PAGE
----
“The other would have to be the 1987 game at Colbert County. Russellville was ranked first in 5A and Colbert County was ranked first in 4A. The game went to double overtime. In the second overtime, Chucky Mullins caught what would be the winning touchdown. Of course, under the rules, Colbert County got a chance to score and Chucky knocked their potential touchdown pass away to win the game. Russellville went on to go 14-0 but lost in the championship game.”
The hardest part of his broadcasting career came when he broadcast games his son, Elliot, participated in as the Golden Tiger place kicker.
“It was hard to broadcast and enjoy the game because I was always nervous for Elliot,” Bishop explained. “As a kicker you go largely unnoticed until you get the call. Then you are out there on an island with a chance to be the hero or the goat.”
Don Cox, the Golden Tigers’ coach from 1980 to 1995, said that Tim Bishop helped as much as anyone to build the Russellville Golden Tiger tradition.
“When you say ‘Golden Tiger,’ that was Dr. Bishop,” Cox said. “No matter what the score or how the game was going, he was positive and supportive of the team. He was never critical of the players or any of the coaches.
“He helped build the Russellville tradition. He is going to be missed. He was always so genuine and enthusiastic. He was a true fan calling the game.”
Charles Hogan, a former Golden Tiger quarterback and color analyst on the broadcast, said working along side Dr. Bishop has been one of the great joys in his life.
“When I played I used to get taped copies of the broadcast to listen to,” Hogan said. “To have had the opportunity to work with him for the past ten years has been wonderful. He is very professional and he makes it fun. We’ve had to take some long road trips together the past ten years and it’s never been boring. We had a great time together on air and off.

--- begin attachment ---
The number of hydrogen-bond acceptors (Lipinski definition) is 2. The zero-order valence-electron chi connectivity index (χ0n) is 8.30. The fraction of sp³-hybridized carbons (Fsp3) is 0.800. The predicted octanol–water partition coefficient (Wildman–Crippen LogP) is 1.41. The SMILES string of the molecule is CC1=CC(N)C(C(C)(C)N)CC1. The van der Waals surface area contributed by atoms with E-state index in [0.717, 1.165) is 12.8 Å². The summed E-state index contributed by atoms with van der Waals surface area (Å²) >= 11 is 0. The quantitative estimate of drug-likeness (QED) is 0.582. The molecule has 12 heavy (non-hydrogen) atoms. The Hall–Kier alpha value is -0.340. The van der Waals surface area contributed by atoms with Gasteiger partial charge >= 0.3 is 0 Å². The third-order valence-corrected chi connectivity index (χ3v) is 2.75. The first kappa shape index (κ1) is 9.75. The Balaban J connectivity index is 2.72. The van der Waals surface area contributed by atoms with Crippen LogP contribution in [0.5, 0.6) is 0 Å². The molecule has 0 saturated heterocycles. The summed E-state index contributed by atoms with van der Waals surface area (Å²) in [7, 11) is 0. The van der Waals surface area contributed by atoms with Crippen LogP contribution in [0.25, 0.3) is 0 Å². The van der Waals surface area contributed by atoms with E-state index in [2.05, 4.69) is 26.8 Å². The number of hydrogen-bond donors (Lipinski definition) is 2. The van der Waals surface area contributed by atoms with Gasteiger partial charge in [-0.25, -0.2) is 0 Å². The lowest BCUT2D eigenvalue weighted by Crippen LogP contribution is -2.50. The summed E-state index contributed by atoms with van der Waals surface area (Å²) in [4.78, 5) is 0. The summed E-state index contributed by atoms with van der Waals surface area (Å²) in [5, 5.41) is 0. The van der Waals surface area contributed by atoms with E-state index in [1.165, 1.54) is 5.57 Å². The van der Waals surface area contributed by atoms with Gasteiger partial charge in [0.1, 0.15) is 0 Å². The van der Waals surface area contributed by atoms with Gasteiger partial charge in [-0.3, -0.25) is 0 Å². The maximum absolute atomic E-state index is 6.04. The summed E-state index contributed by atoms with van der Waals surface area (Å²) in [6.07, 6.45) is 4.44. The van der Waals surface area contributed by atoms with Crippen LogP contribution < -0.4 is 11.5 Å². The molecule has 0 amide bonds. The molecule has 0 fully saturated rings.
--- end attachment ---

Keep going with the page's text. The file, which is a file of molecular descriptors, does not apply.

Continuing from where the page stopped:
“Dr. Bishop always wanted us to be positive and honest. He reminded me that we were not broadcasting college or pro games. These were high school kids. If a player made a mistake we would never mention them by name. We tried to give our audience the truth about what was going on but in a positive way.”
Shane James, a former Russellville letterman and current member of the broadcast team, had some fond memories of Bishop’s broadcasts.
“It was a Sunday tradition for me to get in the car and listen to the replay of the games,” James said. “I would record the games on cassette tape and just ride around and listen to Dr. Bishop call the game.”
James also said that it has been an honor to work with Bishop for the past two years and fill in for him when he had to miss some games.
“Dr. Bishop is classy guy. He is a class act in everything he does. He is always positive and he never criticizes. He loves Russellville, this community and Golden Tiger sports. He has created a lot of great memories for a lot of people, and he is going to be missed on Friday nights.”
As hard as it is to let go of the reigns, Bishop said it’s time to turn the program over to the younger generation.
“It’s time to let the younger people do it,” Bishop remarked. “I just hope they have as much fun as I did.”
He offered some advice to those who may want to sit in the broadcast chair some day.
“Be prepared. Know your names and numbers. Know the coaches and their records. Chase down the interesting stories. Always accentuate the positive. Most importantly, paint a picture for your listeners. They are seeing the games through your eyes.”
Even though Bishop will not be in the broadcast booth, he will always be there in spirit.
“It will always be great to be a Russellville Golden Tiger.”